There’s a line in a recent interview with novelist Naoise Dolan which encapsulates what makes her such an intriguing fiction writer. Explaining why she’s unsuited to small talk she says, “I need to know the underlying purpose, why things are the way they are, which means I discover why people act the way they do when others wouldn’t have to analyse that behaviour. I can explain why people do things in a way that completely spooks them.”
Dolan’s debut Exciting Times is swooping up plaudits, mostly from critics enthusiastically calling her the new Sally Rooney, or critics attacking the lazy journalists who call her the new Sally Rooney. The comparison is hardly an insult, but it’s based more on the territory they share (young Irish women scrutinising the complexities of modern relationships) than their writing. There are moments reading Exciting Times when she does remind me of other witty, self-mocking, occasionally savage women, but none of them are novelists (though I do wish I could read a book which put me inside the head of Fleabag or Sharon Horgan’s Pulling star Donna).
Mediated by the observational insights of Dolan, Ava becomes a thing of almost inexhaustible fascination
Dolan’s protagonist is Ava, a 22 year old Irish woman negotiating the two very different relationships she’s juggling during her gap year in Hong Kong. Dolan says she has trouble ‘presenting myself as likeable’ and there are times you can imagine Ava – insecure, cynical, obsessively analytical – having the same problem. Her relentless, almost pathological, probing of the thought processes of her two lovers – the emotionally distant but sexually alluring Julian and the cool, confident Edith – could be tiring if she laid it on you every night. But mediated by the observational insights of Dolan, Ava becomes a thing of almost inexhaustible fascination.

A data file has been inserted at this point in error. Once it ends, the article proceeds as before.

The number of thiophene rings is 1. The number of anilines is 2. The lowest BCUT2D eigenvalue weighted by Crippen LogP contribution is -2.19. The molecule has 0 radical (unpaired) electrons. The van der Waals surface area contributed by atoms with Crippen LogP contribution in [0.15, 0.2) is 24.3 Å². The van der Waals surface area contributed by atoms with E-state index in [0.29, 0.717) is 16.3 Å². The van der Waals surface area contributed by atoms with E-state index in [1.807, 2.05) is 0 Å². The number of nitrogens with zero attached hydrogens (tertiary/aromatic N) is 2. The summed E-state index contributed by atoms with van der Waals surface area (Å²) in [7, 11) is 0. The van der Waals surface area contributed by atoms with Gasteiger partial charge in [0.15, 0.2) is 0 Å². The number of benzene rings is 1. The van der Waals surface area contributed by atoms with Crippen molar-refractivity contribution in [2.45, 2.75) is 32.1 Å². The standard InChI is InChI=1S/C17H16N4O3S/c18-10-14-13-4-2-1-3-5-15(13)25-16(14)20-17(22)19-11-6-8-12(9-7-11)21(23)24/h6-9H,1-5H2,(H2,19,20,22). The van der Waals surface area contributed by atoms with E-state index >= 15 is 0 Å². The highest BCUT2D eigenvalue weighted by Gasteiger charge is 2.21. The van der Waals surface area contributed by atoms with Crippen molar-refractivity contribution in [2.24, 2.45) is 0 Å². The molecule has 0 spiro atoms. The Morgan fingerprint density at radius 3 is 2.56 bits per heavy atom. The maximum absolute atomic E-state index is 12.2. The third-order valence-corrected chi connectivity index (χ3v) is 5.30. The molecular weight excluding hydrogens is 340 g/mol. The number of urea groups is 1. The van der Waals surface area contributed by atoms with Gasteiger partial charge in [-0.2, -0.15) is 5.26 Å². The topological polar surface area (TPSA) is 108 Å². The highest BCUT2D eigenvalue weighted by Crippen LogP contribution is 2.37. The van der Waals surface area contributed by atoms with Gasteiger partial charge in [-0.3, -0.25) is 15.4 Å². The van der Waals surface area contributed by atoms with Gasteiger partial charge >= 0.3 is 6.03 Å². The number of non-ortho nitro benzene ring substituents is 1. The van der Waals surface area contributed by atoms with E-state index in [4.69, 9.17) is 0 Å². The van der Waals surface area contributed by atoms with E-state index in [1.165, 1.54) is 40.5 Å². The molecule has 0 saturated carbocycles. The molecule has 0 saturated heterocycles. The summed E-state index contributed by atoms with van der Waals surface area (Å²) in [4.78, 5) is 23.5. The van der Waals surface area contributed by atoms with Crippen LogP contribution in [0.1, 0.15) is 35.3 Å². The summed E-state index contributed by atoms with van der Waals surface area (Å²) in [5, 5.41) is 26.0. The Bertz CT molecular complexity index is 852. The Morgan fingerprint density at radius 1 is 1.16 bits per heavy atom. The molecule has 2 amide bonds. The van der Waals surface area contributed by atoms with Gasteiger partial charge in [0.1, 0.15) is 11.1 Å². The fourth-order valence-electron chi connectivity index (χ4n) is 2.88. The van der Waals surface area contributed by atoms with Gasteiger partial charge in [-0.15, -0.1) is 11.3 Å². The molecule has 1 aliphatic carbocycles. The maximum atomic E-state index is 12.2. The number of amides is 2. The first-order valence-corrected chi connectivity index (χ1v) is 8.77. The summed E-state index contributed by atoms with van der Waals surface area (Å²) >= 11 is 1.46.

Dolan is autistic, which may or may not have helped her find such an original, almost anthropological, voice. She is brutally frank and very funny (“sometimes I love you,” Ava muses in a draft message to Julian, “and sometimes I think it would be best if a plane flew into your office”), and writes without apology, pretension or contrivance, which is rare in someone not yet thirty. I wonder how many aspiring new Naoise Dolans she has already inspired.
Unlike hot ticket Dolan, I have no idea where Evelyn Waugh currently stands in terms of literary fashions. But searching for clarity in the corona haze I find myself once again turning to him. I know many Big Issue readers are enjoying audiobooks right now; if you’re looking for a particularly satisfying back catalogue to get stuck into, Audible has some terrific Waugh narrations – Scoop read by Simon Cadell, Brideshead Revisited by Jeremy Irons, A Handful of Dust (my own favourite Waugh) by Andrew Sachs.
I’m presently in the middle of the wartime black comedy Put Out More Flags, read/performed by Michael Maloney. Published in 1942, it suddenly feels especially pertinent as an insight into both knee-jerk and long-planned responses to seismic, unforeseen social change. It’s hard to believe it was written so early in the war, so prescient is its comprehension of how pre-war assumptions and post-war realisations will clash.
Few writers understand people better than Waugh. He can be devastatingly cruel but also unexpectedly tender. He exposes our humiliating need to impress as convincingly as he empathises with crippling waves of grief and disappointment. He’s also funnier than Wodehouse. And the words; oh, such poetry! If audiobooks are your wont, you won’t find many finer.
Exciting Times by Naoise Dolan, is out now (Weidenfeld & Nicholson, £14.99 HB)
Put Out More Flags by Evelyn Waugh, available on audible.com